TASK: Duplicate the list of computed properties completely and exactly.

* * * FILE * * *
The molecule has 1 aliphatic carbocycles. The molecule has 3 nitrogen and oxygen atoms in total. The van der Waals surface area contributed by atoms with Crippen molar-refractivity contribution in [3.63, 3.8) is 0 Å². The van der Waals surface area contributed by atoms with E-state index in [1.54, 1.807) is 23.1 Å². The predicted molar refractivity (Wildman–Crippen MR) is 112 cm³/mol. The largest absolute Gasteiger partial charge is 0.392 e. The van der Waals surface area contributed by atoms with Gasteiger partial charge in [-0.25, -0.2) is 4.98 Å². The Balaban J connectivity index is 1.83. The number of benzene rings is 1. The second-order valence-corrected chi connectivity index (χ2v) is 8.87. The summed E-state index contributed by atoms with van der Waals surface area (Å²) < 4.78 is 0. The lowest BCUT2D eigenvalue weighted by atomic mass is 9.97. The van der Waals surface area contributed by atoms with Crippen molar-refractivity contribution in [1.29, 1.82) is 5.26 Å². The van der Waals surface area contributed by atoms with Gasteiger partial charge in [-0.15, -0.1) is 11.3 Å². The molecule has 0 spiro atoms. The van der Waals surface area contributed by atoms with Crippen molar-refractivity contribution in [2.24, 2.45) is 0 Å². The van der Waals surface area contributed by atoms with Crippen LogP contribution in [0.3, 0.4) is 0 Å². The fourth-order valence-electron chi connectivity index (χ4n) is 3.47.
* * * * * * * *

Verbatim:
The molecule has 1 aliphatic carbocycles. The molecule has 3 nitrogen and oxygen atoms in total. The van der Waals surface area contributed by atoms with Crippen molar-refractivity contribution in [3.63, 3.8) is 0 Å². The van der Waals surface area contributed by atoms with E-state index in [1.54, 1.807) is 23.1 Å². The predicted molar refractivity (Wildman–Crippen MR) is 112 cm³/mol. The largest absolute Gasteiger partial charge is 0.392 e. The van der Waals surface area contributed by atoms with Gasteiger partial charge in [-0.25, -0.2) is 4.98 Å². The Balaban J connectivity index is 1.83. The number of benzene rings is 1. The second-order valence-corrected chi connectivity index (χ2v) is 8.87. The summed E-state index contributed by atoms with van der Waals surface area (Å²) < 4.78 is 0. The lowest BCUT2D eigenvalue weighted by atomic mass is 9.97. The van der Waals surface area contributed by atoms with Crippen molar-refractivity contribution in [1.29, 1.82) is 5.26 Å². The van der Waals surface area contributed by atoms with Gasteiger partial charge in [-0.15, -0.1) is 11.3 Å². The molecule has 0 spiro atoms. The van der Waals surface area contributed by atoms with Crippen molar-refractivity contribution in [2.24, 2.45) is 0 Å². The van der Waals surface area contributed by atoms with Crippen LogP contribution in [0.3, 0.4) is 0 Å². The fourth-order valence-electron chi connectivity index (χ4n) is 3.47.